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GIOVANNI MARITI
Travels in the Island of Cyprus
page 142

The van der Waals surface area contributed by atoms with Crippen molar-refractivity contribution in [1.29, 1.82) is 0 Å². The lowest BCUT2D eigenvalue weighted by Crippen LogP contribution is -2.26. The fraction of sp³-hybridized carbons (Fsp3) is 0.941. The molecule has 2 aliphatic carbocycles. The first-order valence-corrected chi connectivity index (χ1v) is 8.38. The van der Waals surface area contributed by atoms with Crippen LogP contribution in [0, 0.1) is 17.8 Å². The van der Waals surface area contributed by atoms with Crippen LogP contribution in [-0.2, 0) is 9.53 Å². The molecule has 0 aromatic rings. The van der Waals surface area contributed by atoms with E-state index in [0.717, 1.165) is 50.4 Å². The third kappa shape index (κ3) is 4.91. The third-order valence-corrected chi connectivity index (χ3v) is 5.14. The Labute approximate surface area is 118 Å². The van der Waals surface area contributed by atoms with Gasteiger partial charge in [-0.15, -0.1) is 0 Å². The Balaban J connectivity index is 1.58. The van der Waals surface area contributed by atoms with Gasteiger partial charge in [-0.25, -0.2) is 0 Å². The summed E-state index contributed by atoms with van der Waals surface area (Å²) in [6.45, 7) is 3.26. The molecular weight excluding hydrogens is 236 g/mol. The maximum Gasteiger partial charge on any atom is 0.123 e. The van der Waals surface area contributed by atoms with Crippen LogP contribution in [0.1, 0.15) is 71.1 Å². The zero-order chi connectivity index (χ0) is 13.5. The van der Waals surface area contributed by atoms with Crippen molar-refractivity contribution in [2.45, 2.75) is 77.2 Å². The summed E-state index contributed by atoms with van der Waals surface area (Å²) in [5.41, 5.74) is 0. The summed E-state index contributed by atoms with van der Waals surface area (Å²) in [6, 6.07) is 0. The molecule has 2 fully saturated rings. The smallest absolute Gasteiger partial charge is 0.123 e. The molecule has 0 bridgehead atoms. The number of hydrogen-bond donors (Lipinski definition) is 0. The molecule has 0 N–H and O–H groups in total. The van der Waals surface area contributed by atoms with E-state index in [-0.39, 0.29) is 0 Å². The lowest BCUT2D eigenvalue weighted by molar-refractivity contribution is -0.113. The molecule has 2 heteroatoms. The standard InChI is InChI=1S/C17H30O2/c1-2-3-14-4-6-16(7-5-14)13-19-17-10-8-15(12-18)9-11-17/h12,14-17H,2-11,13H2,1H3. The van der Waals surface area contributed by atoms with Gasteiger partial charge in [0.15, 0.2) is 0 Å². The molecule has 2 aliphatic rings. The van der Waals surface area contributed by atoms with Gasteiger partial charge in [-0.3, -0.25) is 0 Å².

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138 Duties of [CH. be liable to pay kharaj. The consul could not help him, and would withdraw his protection from both the man and the woman. A Frenchman is forbidden to marry in the Levant. If he dared to do so, within two months of the publication of such marriage the consul must order the parties to sail for France, and the order must be obeyed. Everyone is free to trade by wholesale or retail, but the French must be authorised by a certificate of the Chamber of Commerce at Marseille, and after 10 years must return to France. Subjects of other nations can stay as long as they please. Any European, wherever he may come from is bound to appear before his consul, and explain his reasons for coming. If he turns out to be a mere vagabond the consul is fully furnished with instructions how to get rid of him as soon as possible, and send him back to Europe. The master of a vessel arriving from abroad must on landing, even before he calls on his correspondents, go to the consul and inform him whence he comes, what is his business, and give him the letters he brings ; and a day or two before he leaves he must do the same. He must show the consul his papers : if he makes a difficulty about bringing them ashore the consul sends his chancellor to examine them on board. In Syria, where vessels generally anchor on the beach, the consuls cannot oblige the masters to bring their papers ashore, lest they should be obliged suddenly to hoist sail and leave the shore, for fear of a disaster. Every ship's captain ought to be fully acquainted with his duties, but mistakes or misdoings have perhaps graver con-sequences in Turkey than elsewhere; the consuls ought therefore to watch their proceedings very narrowly, to avoid continual complaints from the Turks, in whose service the vessels are chiefly employed for the transport of merchandise, passengers and pilgrims : the misconduct of merchant captains

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